The exchange went on for awhile before they decided to make a likeness of each other using colored clay and loose materials.  When they were done the hug they exchanged was a confirmation of their budding friendship. If only life could be so simple for everyone. What a wonderful world it would be!

Tuesday, January 18, 2011

The Group of Seven

The Group of Seven was comprised of  Canadian landscape artists dating back to the 1920's. They were best known for their abilities to capture the rawness of nature most often associated with Canada.

Thursday, January 13, 2011

Pebbles and Bark

This little boy came upon a large grooved rock. Wiggling his fingers into the pores, he pulled out the pebbles that were nestled inside. He looked up at the tree. He stood up, rubbed his hand along the bark and discovered that it too had tiny grooves like the rock. He inserted his fingers into the tiny spaces. An idea formed. He took the tiny pebbles and inserted them into the tree bark. "I put it back!' he declared proudly.

Tuesday, January 11, 2011

The Garden

The garden is a magical place where children watch tiny seeds give way to plump tasty vegetables and herbs.  There is much to be said about the educational value of keeping a garden in the school playground. Children observe the cycle of growth, learn that sun and water are needed for healthy plants, use math language as they measure and graph, and their taste buds explode with the rich flavours of tomatoes, carrots, celery and much more. The herbs in this picture were ground and used to bake tasty foccaccia bread!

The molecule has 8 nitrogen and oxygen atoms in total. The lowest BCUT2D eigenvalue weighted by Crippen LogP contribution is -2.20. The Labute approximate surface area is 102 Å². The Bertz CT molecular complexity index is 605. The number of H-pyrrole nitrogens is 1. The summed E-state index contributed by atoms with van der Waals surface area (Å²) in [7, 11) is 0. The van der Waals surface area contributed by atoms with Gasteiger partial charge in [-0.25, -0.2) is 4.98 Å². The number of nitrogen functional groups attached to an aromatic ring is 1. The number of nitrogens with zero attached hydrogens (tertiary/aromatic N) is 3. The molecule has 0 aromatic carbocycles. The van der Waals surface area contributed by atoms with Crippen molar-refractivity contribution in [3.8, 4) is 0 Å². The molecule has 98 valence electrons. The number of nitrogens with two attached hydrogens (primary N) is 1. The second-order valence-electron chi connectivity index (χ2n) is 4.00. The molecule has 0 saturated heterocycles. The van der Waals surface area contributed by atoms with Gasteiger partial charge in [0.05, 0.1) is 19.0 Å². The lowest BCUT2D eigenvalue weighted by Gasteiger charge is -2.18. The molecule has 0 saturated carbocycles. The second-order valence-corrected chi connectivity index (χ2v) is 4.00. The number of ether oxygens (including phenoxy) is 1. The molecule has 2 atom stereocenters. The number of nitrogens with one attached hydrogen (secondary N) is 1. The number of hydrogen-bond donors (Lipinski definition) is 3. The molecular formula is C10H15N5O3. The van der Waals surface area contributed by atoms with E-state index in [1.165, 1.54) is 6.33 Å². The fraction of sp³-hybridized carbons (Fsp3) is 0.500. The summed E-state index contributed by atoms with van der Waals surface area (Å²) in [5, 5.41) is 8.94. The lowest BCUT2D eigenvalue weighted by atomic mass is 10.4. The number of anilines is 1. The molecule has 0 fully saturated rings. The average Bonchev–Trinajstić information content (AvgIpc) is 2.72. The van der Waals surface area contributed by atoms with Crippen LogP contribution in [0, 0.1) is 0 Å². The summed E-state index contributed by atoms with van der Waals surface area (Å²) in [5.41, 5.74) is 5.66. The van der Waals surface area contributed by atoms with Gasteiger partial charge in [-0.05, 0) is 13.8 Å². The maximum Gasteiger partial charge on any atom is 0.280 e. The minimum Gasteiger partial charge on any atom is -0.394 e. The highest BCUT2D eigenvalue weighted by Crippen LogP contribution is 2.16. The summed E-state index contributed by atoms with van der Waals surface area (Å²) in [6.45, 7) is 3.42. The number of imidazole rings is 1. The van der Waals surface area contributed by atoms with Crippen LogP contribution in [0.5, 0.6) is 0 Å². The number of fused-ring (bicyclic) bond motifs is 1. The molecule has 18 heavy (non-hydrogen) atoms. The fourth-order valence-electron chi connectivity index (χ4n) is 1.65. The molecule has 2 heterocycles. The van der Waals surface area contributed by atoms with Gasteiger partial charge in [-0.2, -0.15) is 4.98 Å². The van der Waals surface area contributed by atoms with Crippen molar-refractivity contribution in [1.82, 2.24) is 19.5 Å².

Thursday, January 6, 2011

Lauren, Angelo and the Dragon

Meet Thomas DD Dragon
The wonderful world of imagination; the place where dreams come true.
"The theoretician believes in logic and believes that he despises dreams, intuition, and poetry. He does not recognize that these three fairies have only disguised themselves in order to dazzle him.... He does not know that he owes his greatest discoveries to them. ~Antoine de Saint-Exupéry, Wartime Writings 1939-1944, translated from French by Norah Purcell
Yet the child sees them and has no fear in asking for the impossible. 

Wednesday, January 5, 2011

"Even in the montains you can find a city!"

On a cold December morning, nestled in the mountains, this city waits for its inhabitants to begin their busy day!

Monday, January 3, 2011

Are there Cities Everywhere?

Many years ago a child's world was limited to school, home and the immediate community. This is no longer the case as many children have become seasoned travellers; they vacation with their families, travel overseas to visit relatives or enjoy homes on different continents.
These little voyagers have an interesting perspective on life andwhen they return to school they are always  full of stories about their many adventures.
During a class project on cities and communities one of the children took a trip to Mexico. Upon her return to school she  made an interesting contribution to the project by supplying her classmates with photographs of the city she explored on her trip.
"Don't you know, " she said with exasperation, "there are cities everywhere but they are different than our city. In some cities there are apartments and in some cities there are houses with flags!"